Loory: For years, we’ve seen Che Guevara’s likeness printed on T-shirts, wall posters and any kind of souvenir around the world. Che was an Argentinian who helped Fidel Castro carry out the revolution that brought Fidel to power in Cuba. The Bolivian army executed Che 40 years ago when he tried to start the same kind of revolution there. It’s safe to say that a lot of people have made money marketing the Che image. The hero of the revolution was even celebrated with bikini bathing suits carrying his likeness. But a ceremony last week at his grave at Santa Clara, Cuba, was low-key. Raul Castro, the acting president of Cuba, attended but didn’t speak. Fidel, who has not appeared in public in 14 months because of medical problems, wrote a long tribute to Che in Granma, the Cuban Communist Party newspaper. The essay was read at the service. In life, Che was a hero of the revolution that ousted the dictatorship of Fulgencio Batista of Cuba in 1959. In death, he was a symbol of failed efforts by the U.S. to oust Castro from power. A lot has been made about how Che’s image has been tarnished by marketing. Is that a big problem, and how are Cubans reacting to it?
Anthony Boadle, Reuters, Havana: It isn’t a problem for Cubans, because they sell lots of goods to tourists who visit Cuba. Everyone goes away with a memento, whether it’s a key chain or a mug. Che is still a national hero in Cuba, and he represents the values of voluntary work and the spirit of the Revolution that the government has tried to keep alive. Today, those values are lost on most of the population as they struggle to get by economically in a very difficult situation. So it’s questionable whether most Cubans see him as a hero any longer.
Loory: Is Che more popular than Fidel?
Boadle: There have been more images of Che since he was the poster boy of the Cuban Revolution and still is. There hasn’t been a cult of Fidel for decades. When primary school children line up in the morning for assembly, they salute Che and say they want to be like him.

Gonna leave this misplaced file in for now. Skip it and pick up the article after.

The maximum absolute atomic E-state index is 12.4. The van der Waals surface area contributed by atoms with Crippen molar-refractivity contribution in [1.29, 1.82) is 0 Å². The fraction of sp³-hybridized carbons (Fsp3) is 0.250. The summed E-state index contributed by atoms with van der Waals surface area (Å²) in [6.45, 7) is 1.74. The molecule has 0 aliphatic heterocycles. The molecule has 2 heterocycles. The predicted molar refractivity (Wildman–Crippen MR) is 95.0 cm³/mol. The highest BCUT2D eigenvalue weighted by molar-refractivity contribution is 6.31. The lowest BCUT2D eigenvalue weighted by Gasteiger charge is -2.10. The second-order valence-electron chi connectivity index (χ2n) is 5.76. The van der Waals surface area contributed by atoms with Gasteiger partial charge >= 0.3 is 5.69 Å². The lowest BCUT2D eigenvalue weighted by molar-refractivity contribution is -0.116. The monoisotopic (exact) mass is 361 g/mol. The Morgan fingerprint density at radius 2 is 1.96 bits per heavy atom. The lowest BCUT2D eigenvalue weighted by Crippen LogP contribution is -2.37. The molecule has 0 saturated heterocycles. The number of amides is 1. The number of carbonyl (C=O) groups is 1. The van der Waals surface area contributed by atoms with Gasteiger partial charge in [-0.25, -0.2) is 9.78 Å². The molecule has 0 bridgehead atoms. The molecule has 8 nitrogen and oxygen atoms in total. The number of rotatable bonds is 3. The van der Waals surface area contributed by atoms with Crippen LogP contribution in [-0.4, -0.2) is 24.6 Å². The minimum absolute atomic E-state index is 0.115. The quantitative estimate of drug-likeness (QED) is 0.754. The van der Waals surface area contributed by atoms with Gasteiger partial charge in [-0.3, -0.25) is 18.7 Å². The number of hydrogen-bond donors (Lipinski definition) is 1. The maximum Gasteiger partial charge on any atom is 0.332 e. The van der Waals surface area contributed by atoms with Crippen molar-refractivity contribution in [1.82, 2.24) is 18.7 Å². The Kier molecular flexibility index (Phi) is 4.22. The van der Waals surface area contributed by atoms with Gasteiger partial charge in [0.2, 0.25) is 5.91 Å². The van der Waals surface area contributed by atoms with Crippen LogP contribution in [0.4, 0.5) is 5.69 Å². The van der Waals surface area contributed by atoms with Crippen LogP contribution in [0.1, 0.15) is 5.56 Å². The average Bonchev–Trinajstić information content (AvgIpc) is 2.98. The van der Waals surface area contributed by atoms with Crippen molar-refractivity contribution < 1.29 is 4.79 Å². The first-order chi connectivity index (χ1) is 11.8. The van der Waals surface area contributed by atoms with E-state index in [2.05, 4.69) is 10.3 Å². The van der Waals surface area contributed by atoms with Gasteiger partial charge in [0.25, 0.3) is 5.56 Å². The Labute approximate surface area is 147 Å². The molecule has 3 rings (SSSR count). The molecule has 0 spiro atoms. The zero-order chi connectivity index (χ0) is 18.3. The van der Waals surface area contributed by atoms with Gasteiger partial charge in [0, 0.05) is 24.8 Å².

Loory: Che was Argentinean by birth. How is his image perceived in Argentina?
Lucia Newman, reporter, Al Jazeera English, Buenos Aires, Argentina: For many years, people were afraid to even talk about him, but Che’s image has been revived in Argentina since the country’s return to democracy. People see him as an idealist, and they celebrate his idealism more than his ideology. He represents the eternal rebel that didn’t give in to the establishment, and that is why he is admired.
Loory: How is he remembered in Central America and Mexico?
Malcom Beith, national & international editor, The News, Mexico City: In the last few weeks, there has been a resurgence of Che memorabilia. There are Che posters on the Metro, and online newspapers are giving video tours of where he lived when he met Fidel. Che is portrayed in an idealistic rebel light, but the general sense in Mexico is that no one cares about this guy as a person. There is a romantic image, but the reality is when it came to taking a position in government and actually getting things done he wasn’t known for that. Fidel had to actually deal with the reality on the ground.
Loory: Che’s image isn’t romantic in much of the U.S. and particularly in Miami, is it?